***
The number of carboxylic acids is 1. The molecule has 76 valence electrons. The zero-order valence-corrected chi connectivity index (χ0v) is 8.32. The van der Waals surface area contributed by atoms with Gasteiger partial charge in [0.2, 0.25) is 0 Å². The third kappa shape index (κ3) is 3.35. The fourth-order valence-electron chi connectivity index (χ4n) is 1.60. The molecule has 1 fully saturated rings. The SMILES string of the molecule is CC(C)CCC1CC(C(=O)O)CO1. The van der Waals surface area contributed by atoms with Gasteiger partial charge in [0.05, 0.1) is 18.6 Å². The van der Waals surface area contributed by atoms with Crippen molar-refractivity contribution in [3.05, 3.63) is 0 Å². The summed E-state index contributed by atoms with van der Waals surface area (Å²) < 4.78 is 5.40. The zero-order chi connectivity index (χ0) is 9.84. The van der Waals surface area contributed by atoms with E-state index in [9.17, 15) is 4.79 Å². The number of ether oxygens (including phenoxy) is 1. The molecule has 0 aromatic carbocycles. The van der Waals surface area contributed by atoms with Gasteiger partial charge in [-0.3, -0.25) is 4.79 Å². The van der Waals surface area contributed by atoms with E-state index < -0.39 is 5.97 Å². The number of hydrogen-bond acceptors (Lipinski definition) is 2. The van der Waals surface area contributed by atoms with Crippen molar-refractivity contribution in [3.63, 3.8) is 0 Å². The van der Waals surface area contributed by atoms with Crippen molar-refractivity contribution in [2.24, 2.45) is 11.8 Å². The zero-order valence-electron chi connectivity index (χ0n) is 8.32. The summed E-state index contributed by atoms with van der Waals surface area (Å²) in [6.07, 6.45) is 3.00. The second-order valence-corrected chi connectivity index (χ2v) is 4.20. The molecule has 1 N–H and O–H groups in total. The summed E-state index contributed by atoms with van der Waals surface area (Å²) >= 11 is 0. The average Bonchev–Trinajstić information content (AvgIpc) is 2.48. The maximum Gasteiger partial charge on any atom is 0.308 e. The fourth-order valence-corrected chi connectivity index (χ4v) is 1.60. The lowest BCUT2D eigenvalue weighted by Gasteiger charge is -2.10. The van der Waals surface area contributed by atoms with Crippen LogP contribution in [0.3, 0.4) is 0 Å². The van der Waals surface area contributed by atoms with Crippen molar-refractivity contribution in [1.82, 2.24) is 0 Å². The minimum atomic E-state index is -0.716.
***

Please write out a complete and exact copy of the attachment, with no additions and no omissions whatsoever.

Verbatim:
The number of carboxylic acids is 1. The molecule has 76 valence electrons. The zero-order valence-corrected chi connectivity index (χ0v) is 8.32. The van der Waals surface area contributed by atoms with Gasteiger partial charge in [0.2, 0.25) is 0 Å². The third kappa shape index (κ3) is 3.35. The fourth-order valence-electron chi connectivity index (χ4n) is 1.60. The molecule has 1 fully saturated rings. The SMILES string of the molecule is CC(C)CCC1CC(C(=O)O)CO1. The van der Waals surface area contributed by atoms with Gasteiger partial charge in [0.05, 0.1) is 18.6 Å². The van der Waals surface area contributed by atoms with Crippen molar-refractivity contribution in [3.05, 3.63) is 0 Å². The summed E-state index contributed by atoms with van der Waals surface area (Å²) < 4.78 is 5.40. The zero-order chi connectivity index (χ0) is 9.84. The van der Waals surface area contributed by atoms with E-state index in [9.17, 15) is 4.79 Å². The number of ether oxygens (including phenoxy) is 1. The molecule has 0 aromatic carbocycles. The van der Waals surface area contributed by atoms with Gasteiger partial charge in [-0.3, -0.25) is 4.79 Å². The van der Waals surface area contributed by atoms with E-state index < -0.39 is 5.97 Å². The number of hydrogen-bond acceptors (Lipinski definition) is 2. The van der Waals surface area contributed by atoms with Crippen molar-refractivity contribution in [3.63, 3.8) is 0 Å². The van der Waals surface area contributed by atoms with Crippen molar-refractivity contribution in [2.24, 2.45) is 11.8 Å². The zero-order valence-electron chi connectivity index (χ0n) is 8.32. The summed E-state index contributed by atoms with van der Waals surface area (Å²) in [6.07, 6.45) is 3.00. The second-order valence-corrected chi connectivity index (χ2v) is 4.20. The molecule has 1 N–H and O–H groups in total. The summed E-state index contributed by atoms with van der Waals surface area (Å²) >= 11 is 0. The average Bonchev–Trinajstić information content (AvgIpc) is 2.48. The maximum Gasteiger partial charge on any atom is 0.308 e. The fourth-order valence-corrected chi connectivity index (χ4v) is 1.60. The lowest BCUT2D eigenvalue weighted by Gasteiger charge is -2.10. The van der Waals surface area contributed by atoms with Crippen LogP contribution in [0.3, 0.4) is 0 Å². The van der Waals surface area contributed by atoms with Crippen molar-refractivity contribution in [1.82, 2.24) is 0 Å². The minimum atomic E-state index is -0.716.